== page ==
Could IBM, Fujitsu, Ford, General Motors , Rheinmetall and Daimler be guilty of “knowing participation in and/or aiding and abetting of the crimes of apartheid; extrajudicial killing; torture; prolonged unlawful detention; and cruel, inhuman and degrading treatment”?

Should they be tried for this crime in a US federal court?

If they are found guilty should they jointly pay billions of dollars to a group of black South Africans who have brought the class action suit under the peculiarly named Alien Tort Claims Act in the New York federal court?

Here is a copy of the ‘Second Amended Complaint’ including a list of plaintiffs and defendants that is available on the Khulumani Support Group (an Apartheid victims support organisation) website. It spells out all the ways in which the plaintiffs believe each company or category of company became guilty of a crime by  bolstering, arming or funding the Apartheid regime. Note that since this time the list of defendants has been narrowed to those mentioned in the first paragraph of this post.

An interesting aspect of this fascinating drama is that Thabo Mbeki’s government openly opposed this case on the grounds:

  1. it threatened South Africa’s sovereignty to try such a matter in a  US court, especially because the much praised domestic negotiation  had agreed that the Truth and Reconciliation Commission was the binding forum and chosen process;
  2. it would discourage foreign investment.

Jacob Zuma, on the other hand, has removed government’s objections to the process and last year had Justice Minister Jeff Radebe write to the American court and tell it the South African government believed the US court to be “the appropriate” place in which to resolve the matter.

The Zuma regime was surprisingly joined by the Obama regime in endorsing the US court as the appropriate place for the motion to proceed. The amicus curiae brief the US government sent to the court is a useful summary of the facts of an extremely complicated matter and can be read in full here – I found the link on Simon Barber’s excellent “American Notes”  blog.

The go-ahead for the US court to hear the matter from both the US and the South African government is based primarily on the fact that while amnesty would have been the result of full participation in the TRC process, the defendants – and, in fact, most businesses operating in Apartheid South Africa – never participated in the process. Thus there was relatively minimal disclosure (at the TRC anyway) of business’ dealings with the Apartheid regime and hence no amnesty.

The founding myth of the Rainbow Nation is that we have dealt with the past and go into the future with knowledge and forgiveness. The case in the US federal court challenges this assumption and asks some extremely difficult questions that have consequences way beyond South Africa.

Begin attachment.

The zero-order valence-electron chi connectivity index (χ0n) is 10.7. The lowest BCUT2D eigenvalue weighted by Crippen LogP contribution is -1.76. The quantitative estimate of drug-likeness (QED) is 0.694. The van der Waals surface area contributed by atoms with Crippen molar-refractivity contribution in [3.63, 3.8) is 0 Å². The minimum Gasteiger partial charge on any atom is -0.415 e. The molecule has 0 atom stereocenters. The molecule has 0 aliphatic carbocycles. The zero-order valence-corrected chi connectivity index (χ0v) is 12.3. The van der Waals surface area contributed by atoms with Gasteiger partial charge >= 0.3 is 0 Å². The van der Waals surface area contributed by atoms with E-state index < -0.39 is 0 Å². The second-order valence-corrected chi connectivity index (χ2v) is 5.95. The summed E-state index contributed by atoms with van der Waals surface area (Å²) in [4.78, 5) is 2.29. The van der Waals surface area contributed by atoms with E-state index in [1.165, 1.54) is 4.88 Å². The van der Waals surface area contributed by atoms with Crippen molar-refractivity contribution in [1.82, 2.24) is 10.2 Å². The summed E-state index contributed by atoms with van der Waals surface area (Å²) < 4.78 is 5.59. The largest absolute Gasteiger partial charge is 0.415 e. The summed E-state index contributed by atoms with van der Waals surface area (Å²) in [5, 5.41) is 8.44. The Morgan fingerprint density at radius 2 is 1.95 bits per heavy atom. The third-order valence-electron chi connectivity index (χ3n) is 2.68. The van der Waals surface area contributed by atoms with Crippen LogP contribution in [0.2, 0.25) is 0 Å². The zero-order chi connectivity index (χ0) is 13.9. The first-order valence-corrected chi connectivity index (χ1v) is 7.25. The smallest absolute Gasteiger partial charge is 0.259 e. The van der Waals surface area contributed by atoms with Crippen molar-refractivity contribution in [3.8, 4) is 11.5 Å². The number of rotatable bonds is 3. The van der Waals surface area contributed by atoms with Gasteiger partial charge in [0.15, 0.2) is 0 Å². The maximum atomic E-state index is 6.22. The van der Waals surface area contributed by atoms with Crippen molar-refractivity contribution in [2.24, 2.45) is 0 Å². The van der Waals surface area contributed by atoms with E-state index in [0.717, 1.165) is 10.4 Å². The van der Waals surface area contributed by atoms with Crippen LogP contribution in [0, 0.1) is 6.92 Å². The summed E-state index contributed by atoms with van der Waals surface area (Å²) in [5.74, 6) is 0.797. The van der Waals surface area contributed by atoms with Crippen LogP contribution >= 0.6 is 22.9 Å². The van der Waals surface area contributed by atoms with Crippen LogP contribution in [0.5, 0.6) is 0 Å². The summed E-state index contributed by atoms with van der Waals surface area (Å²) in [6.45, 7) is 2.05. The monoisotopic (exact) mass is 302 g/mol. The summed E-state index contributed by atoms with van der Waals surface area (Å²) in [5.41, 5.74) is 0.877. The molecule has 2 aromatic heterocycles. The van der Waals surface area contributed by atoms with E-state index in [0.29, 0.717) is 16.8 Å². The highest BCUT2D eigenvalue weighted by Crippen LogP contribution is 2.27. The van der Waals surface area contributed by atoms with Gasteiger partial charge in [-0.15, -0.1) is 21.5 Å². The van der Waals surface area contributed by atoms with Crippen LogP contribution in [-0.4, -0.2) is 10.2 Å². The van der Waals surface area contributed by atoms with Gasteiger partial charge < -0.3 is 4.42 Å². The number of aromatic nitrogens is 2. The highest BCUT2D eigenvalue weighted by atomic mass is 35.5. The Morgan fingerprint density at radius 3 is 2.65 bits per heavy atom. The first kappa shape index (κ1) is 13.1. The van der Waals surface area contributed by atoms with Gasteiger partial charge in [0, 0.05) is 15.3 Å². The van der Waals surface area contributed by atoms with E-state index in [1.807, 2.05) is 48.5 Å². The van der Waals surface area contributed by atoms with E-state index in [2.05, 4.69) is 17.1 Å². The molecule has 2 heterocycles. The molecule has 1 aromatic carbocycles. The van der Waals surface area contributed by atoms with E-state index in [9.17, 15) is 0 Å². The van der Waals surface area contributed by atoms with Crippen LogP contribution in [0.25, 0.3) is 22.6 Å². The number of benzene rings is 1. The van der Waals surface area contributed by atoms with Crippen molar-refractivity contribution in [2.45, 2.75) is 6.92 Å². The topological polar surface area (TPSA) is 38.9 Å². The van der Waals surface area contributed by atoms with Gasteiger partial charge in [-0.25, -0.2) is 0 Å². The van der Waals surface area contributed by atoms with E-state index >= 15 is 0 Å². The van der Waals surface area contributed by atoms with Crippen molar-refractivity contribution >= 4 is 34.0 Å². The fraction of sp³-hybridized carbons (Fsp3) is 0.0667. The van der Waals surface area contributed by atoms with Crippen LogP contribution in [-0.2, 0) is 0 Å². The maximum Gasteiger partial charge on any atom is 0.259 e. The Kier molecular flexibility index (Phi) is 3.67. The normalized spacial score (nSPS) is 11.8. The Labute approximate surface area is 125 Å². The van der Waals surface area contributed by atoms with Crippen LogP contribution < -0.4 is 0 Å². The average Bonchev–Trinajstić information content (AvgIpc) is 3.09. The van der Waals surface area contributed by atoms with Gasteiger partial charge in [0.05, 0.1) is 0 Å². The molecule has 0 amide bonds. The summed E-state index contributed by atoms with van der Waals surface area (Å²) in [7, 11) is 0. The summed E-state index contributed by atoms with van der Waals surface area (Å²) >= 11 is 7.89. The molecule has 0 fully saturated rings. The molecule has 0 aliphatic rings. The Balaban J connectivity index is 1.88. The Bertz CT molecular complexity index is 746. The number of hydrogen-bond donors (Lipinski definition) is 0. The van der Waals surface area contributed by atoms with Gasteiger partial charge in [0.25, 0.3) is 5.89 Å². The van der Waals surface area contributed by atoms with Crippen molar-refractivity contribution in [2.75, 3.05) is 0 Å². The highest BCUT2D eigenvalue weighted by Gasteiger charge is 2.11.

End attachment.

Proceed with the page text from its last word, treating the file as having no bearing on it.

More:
Here are some of the questions as I see them:

  1. The TRC process failed in a number of ways; will cases like this one help redress the failure, or will they undo the few successes – with regard to reconciliation and forgiveness – the TRC did have?
  2. The TRC process created a collective victim group and a collective perpetrator group in a way that allowed single people (including legal persons) to avoid carrying the can or receiving any significant compensation for Apartheid human rights abuses. Won’t legal processes with more clearly defined defendants and plaintiffs redress this?
  3. Won’t raking the muck of the past continue to cause conflict and division, especially between black and white South Africans in the present and the future?
  4. How does a publicly owned company that has operations across the globe assess risk associated with politics in the countries in which it operates – especially when oppressive governments are its direct clients and customers? Recent examples might include Nestle in Zimbabwe and Google in China.
  5. If the domestic government is not a customer, it still sets a regulatory environment that might make the company guilty of an offence if it complies with the law. Yes?
  6. Is disengagement from a particular country dominated by an oppressive government always the right approach?
  7. What does this say for domestic businesses?
  8. Should aspirant black business men and women have refused to accumulate capital in Apartheid South Africa – except as criminals?

The list of questions could probably go on ad-infinitum, but that will do as a start.

One thing you may have noticed I left off was the Mbeki government’s first objection based on the fact that such cases might deter foreign investment. Such cases might place more onerous due diligence requirements on any company that operates across borders and in countries where governments might become guilty of human rights abuses. No company is specifically going to punish an ANC led, democratic South Africa if a US court finds it culpable of bolstering the previous NP led Apartheid South Africa. It’s not logical and it is not in the company’s interests.

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